Announcing a New Benefit for PeerJ Peer Reviewers
Here at PeerJ we know that the system of pre-publication peer review in operation in today’s scholarly journal environment would not be possible without the selfless efforts of the peer reviewers themselves. At the vast majority of publishers, peer reviewers gain zero recognition and zero reward for their invaluable work, and so it really isn’t surprising that journals find it hard to persuade reviewers to devote many hours of work to a review with no hope of being credited or rewarded for that work.
Fortunately, we believe that PeerJ provides some powerful solutions to this problem. First of all, we have a solution to the problem of ‘lack of credit’ via our system of Open Peer Review. Specifically, reviewers are given the option of making their name known to the authors, and if they do so (and if the authors choose to publish the review history on the final article), then the work that the reviewer submitted is identified with their name and they gain public credit for having performed the review. Even if the authors chose not to publish their review history then reviewers who provided their name in the process still accrue ‘contribution points’ for their review. We believe that this solution allows reviewers to be appropriately acknowledged for their work and (because most authors choose to publish their review history) in most cases the text that the reviewer contributed is also made public and not ‘lost’ to the world. Examples of reviewers being credited in this way include Kevin Black who peer-reviewed “Whose name is it anyway? Varying patterns of possessive usage in eponymous neurodegenerative diseases” and Ken Takahashi who peer-reviewed “A non-cardiomyocyte autonomous mechanism of cardioprotection involving the SLO1 BK channel”. When these individuals perform more ‘public’ peer reviews then that fact will be reflected on their public profiles (note: reviewers must choose to make their profiles ‘public’ in order to gain this public recognition, otherwise their contributions remain unacknowledged).
As to the second problem – lack of tangible reward – we are pleased to announce a new ‘reviewer reward’ program for any PeerJ peer reviewer who submits their review on time. Specifically, reviewers who submit an on-time peer review to PeerJ will now be credited with a limited time (12 month) Basic PeerJ Membership. By introducing this benefit, we are acknowledging the hard work that goes into reviewing, by providing those reviewers with a tangible benefit for their work. This benefit means that if a reviewer chooses to submit an article to PeerJ within 12 months of completing their on-time review then they will not need to buy a membership for that publication (although any co-authors would still need to be paying Members, as normal). They can also take full advantage of unlimited submissions to PeerJ PrePrints for as long as their temporary membership is in place.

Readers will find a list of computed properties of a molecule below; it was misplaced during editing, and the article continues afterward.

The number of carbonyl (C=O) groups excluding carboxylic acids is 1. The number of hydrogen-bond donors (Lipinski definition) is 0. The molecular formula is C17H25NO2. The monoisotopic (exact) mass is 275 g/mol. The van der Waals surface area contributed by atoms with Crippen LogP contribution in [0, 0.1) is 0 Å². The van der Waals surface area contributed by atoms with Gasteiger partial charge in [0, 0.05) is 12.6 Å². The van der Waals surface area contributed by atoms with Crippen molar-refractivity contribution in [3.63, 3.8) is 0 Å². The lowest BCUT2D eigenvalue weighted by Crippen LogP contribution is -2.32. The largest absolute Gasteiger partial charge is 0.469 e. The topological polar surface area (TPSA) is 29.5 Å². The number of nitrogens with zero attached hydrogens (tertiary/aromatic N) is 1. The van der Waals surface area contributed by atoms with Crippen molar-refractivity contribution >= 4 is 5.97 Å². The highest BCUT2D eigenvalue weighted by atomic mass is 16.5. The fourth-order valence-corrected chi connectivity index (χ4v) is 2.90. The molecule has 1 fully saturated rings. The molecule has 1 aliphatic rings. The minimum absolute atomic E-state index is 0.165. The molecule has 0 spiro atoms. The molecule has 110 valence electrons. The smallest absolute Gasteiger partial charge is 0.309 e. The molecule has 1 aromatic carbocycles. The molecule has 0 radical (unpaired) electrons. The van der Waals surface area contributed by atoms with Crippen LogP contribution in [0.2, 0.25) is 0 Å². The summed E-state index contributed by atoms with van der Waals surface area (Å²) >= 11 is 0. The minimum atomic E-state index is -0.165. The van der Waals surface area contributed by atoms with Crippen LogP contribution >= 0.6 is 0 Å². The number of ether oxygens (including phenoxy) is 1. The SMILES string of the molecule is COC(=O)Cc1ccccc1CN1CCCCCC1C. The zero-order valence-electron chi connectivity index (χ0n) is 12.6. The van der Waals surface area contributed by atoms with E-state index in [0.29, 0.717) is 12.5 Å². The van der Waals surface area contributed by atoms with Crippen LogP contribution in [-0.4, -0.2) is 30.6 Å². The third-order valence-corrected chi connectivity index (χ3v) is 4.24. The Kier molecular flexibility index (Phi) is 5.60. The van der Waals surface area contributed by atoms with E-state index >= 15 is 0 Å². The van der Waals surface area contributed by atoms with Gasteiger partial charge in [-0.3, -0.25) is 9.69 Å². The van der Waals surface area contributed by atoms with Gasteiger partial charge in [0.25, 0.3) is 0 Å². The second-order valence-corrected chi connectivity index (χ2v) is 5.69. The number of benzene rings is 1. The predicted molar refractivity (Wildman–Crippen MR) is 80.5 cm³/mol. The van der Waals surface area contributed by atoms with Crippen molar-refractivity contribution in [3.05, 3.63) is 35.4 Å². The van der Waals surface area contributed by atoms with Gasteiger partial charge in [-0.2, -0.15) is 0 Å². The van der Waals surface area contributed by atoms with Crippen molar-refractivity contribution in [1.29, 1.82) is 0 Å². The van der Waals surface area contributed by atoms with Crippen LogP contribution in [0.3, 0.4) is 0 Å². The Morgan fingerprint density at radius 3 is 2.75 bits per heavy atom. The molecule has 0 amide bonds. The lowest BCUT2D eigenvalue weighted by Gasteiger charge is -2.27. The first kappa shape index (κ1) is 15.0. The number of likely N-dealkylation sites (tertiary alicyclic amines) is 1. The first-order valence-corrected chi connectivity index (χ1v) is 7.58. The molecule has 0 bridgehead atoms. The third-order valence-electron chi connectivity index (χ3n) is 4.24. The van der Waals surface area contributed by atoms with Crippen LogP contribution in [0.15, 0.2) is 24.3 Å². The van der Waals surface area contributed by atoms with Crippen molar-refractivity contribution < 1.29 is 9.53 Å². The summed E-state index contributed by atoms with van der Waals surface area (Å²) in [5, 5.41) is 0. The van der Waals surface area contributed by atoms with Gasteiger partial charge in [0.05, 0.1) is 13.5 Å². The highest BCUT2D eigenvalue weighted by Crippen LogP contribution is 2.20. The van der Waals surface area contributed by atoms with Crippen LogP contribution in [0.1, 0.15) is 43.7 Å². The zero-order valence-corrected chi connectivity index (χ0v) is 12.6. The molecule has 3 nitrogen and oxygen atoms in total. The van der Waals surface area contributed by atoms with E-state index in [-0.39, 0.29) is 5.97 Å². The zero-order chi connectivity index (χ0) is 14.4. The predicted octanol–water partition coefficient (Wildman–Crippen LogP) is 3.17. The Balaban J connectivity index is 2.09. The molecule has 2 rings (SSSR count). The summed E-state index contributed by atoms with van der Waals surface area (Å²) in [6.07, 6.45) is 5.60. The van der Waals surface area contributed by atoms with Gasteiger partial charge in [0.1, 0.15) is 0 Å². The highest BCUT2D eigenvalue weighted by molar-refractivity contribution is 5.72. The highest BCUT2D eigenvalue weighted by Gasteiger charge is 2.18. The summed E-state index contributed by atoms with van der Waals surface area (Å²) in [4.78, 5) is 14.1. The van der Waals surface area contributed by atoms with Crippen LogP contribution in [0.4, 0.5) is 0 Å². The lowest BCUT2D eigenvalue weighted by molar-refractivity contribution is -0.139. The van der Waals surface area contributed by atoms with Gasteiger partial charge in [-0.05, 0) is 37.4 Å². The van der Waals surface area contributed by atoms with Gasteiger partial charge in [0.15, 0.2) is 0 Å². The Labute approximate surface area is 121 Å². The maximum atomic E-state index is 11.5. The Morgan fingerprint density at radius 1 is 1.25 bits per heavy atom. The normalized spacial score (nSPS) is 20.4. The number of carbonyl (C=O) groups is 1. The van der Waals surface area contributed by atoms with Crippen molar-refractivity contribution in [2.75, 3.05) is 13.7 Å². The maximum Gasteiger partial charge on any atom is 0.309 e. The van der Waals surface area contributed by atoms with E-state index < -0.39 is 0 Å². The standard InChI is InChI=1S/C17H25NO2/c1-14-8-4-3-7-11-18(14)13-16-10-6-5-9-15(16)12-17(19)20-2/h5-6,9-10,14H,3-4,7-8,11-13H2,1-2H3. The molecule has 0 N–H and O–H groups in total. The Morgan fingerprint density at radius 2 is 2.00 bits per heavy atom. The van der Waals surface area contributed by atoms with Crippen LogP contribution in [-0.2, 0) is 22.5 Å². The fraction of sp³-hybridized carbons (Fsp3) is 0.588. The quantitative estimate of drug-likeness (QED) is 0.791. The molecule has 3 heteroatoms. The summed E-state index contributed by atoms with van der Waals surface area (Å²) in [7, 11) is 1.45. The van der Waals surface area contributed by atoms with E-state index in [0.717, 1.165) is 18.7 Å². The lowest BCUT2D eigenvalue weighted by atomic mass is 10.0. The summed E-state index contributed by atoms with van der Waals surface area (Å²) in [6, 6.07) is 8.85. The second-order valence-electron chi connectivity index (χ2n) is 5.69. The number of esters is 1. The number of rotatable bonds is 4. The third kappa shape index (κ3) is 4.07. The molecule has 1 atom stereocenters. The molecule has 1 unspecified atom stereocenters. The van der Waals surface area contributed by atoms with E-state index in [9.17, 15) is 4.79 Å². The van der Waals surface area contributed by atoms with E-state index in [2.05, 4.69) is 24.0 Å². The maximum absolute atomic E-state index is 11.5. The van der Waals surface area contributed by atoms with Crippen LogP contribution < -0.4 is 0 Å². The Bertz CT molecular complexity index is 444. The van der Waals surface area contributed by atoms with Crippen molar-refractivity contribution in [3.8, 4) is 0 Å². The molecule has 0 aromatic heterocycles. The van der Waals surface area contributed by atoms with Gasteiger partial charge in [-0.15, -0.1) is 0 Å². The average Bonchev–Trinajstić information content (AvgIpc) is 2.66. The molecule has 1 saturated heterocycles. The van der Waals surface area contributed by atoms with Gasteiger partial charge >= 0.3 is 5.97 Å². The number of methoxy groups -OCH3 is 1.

There is some small print (see below) but we hope and expect that this new benefit will be well received by our reviewers who will understand that we truly appreciate the efforts they make when submitting their reviews in a timely manner.
* The Reviewer Reward is only provided to those reviewers who submit an invited peer-review to PeerJ within the agreed review deadline.
* Although PeerJ Memberships are normally ‘for life’, in the case of this benefit reviewers are only credited with a limited time Basic PeerJ Membership. This limited time Membership lasts for 12 months and then reverts to a Free Membership (unless the individual has chosen to purchase a paid membership in the meantime).
* Basic Membership entitles an author to publish one paper per year for free. Therefore this Reviewer Reward means that an on-time reviewer can publish a single paper with us, within 12 months, without needing to become a paying Member (and they can also take full advantage of unlimited submissions to PeerJ PrePrints).
* The normal PeerJ membership requirements apply to any co-authors of a submission (i.e. all other co-authors would still need to be Members with the correct Membership Status).
* This benefit is for a single individual and is not transferable. If a reviewer is already a paying Member then this reward does not apply.
* This benefit is not cumulative within the 12 month time-frame. If an individual reviews more than one paper in the 12 month period then although they earn our gratitude, they would only receive the one credit.
* Although receiving this credit does not obligate the recipient in any way, Reviewers can choose to decline this credit – just email us to let us know.